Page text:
JUL 15, 2021 7:00 AM PDT

Childhood Lead Exposure Influences Personality in Adulthood

WRITTEN BY: Tara Fernandez

Exposure to toxic chemicals in childhood could have unlikely effects on personality, and behavioral traits in adulthood, says a new study by psychologists at the University of Texas at Austin. Coming into contact with lead could make individuals less friendly and sociable, less diligent, and more neurotic—traits that could have knock-on effects on their mental health and general wellbeing.

Data from the study was featured in the journal Proceedings of the National Academy of Sciences and detailed the analysis of a cohort of over 1.5 million people across the U.S. and Europe. These rigid personality traits were observed more frequently in those who grew up in regions known to have higher lead levels in the atmosphere. These levels were measured based on data provided by the Environmental Protection Agency, and personality data was captured via an online questionnaire.

“These three traits—conscientiousness, agreeableness, and low neuroticism—make up a large part of what we would consider a mature, psychologically healthy personality and are strong predictors of our success or failure in relationships and at work,” explained researcher Ted Schwaba, part of the study team, who added that people generally become more agreeable and less neurotic as they get older.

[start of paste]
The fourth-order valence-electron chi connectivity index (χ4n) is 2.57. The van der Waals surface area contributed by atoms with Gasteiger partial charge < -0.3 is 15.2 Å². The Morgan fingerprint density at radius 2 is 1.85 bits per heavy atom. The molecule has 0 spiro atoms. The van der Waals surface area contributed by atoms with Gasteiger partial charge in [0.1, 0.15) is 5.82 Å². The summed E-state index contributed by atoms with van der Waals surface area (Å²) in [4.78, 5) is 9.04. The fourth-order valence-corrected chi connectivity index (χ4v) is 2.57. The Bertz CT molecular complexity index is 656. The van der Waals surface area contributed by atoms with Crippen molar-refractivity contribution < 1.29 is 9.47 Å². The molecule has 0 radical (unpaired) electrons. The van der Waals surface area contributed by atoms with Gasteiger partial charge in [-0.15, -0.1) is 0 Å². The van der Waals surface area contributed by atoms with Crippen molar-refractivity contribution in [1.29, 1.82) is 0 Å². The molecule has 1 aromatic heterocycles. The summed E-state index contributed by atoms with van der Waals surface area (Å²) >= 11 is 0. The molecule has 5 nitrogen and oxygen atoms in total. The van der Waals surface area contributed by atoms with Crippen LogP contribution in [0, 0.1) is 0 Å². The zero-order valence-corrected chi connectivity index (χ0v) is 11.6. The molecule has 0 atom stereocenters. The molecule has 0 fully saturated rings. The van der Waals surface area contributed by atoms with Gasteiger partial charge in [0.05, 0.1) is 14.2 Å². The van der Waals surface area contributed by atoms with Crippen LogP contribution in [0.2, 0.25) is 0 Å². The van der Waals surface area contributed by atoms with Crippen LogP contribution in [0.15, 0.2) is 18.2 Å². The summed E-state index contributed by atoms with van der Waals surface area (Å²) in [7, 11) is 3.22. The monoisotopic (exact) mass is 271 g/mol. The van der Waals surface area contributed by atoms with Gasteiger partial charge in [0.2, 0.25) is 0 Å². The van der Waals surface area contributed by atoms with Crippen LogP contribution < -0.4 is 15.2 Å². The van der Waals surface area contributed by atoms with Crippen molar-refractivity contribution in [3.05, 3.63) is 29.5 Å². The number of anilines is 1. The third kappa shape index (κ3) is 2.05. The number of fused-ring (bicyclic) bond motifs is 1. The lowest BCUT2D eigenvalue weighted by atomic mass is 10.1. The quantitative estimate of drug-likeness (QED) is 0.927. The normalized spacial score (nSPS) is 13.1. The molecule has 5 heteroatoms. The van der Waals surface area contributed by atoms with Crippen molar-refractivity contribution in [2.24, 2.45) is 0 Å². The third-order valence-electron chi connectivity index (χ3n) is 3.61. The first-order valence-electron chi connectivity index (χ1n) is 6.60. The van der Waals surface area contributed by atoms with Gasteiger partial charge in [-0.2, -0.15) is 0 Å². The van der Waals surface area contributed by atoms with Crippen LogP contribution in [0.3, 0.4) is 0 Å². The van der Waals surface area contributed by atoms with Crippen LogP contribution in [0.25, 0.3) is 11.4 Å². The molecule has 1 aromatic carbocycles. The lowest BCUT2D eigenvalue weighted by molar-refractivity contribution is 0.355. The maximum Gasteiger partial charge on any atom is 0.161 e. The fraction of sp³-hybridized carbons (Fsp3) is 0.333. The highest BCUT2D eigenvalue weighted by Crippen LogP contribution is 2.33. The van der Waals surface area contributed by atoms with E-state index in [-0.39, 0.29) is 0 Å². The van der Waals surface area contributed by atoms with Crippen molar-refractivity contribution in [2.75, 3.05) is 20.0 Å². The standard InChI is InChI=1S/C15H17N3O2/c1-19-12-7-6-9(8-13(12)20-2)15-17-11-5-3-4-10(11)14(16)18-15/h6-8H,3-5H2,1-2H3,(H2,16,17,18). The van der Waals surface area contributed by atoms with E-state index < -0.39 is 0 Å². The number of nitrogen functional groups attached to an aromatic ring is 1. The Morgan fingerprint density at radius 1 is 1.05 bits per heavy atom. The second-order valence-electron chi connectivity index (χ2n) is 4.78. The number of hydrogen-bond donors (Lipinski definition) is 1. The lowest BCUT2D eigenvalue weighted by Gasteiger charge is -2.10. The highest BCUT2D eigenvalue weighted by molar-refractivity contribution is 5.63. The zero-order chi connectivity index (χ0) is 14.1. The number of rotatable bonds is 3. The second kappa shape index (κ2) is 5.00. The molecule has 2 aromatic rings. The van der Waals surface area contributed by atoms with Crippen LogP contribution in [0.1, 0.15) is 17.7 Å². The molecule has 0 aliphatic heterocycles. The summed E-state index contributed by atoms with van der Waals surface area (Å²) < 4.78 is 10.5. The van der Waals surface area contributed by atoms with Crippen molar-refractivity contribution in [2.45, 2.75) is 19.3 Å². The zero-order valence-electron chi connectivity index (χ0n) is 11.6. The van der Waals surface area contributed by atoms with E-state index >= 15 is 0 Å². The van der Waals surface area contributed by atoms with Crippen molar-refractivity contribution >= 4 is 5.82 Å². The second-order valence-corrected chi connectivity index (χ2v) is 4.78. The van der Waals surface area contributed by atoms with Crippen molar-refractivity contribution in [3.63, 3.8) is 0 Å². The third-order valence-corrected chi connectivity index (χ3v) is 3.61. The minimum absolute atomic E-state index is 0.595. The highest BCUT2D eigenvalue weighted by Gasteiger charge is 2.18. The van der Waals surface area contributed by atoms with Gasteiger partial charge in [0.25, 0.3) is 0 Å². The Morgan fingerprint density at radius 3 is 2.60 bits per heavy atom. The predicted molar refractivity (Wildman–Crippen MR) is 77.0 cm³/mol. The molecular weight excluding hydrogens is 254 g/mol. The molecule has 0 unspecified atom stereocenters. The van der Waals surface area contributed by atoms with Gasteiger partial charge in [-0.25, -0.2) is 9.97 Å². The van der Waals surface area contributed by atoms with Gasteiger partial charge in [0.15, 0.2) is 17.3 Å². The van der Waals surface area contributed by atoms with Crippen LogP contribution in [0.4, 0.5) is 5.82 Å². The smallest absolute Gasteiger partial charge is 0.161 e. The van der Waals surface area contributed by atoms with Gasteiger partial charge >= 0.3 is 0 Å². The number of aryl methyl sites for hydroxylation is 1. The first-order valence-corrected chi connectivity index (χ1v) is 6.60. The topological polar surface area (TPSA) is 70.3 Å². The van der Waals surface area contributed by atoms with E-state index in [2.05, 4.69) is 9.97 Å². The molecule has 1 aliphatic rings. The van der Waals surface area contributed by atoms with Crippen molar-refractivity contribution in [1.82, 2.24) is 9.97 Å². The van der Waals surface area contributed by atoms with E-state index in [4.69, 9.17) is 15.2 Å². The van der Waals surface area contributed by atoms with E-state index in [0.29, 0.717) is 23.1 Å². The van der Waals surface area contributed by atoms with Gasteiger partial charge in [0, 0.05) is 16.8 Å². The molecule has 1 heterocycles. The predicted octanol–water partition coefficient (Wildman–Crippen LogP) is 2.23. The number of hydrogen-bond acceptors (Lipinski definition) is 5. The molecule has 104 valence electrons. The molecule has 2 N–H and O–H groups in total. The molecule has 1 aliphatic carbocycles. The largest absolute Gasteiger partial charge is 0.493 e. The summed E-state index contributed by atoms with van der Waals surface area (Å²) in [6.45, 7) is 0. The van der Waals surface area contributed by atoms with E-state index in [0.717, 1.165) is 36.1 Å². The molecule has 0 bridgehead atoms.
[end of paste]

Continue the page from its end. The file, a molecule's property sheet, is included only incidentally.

In the 1970s, the Clean Air Act saw atmospheric lead levels in these countries begin to plummet. The researchers found that individuals born after this period had more positive, balanced personalities than those who grew up before the Act was implemented.

While lead was always known to be harmful to human health, the outcomes of this research point to how environmental factors can have significant impacts on our mental health. While atmospheric lead is at an all-time low today, lead exposure tends to disproportionately affect people of color, who are twice as likely to have elevated lead levels in their blood. Simple finger-prick blood tests can be used to diagnose lead exposure, with levels above five mcg/dL thought to be unsafe for children.

Sources: UT News, PNAS.


 

About the Author
  • Tara Fernandez has a PhD in Cell Biology and has spent over a decade uncovering the molecular basis of diseases ranging from skin cancer to obesity and diabetes. She currently works on developing and marketing disruptive new technologies in the biotechnology industry. Her areas of interest include innovation in molecular diagnostics, cell therapies, and immunology. She actively participates in various science communication and public engagement initiatives to promote STEM in the community.
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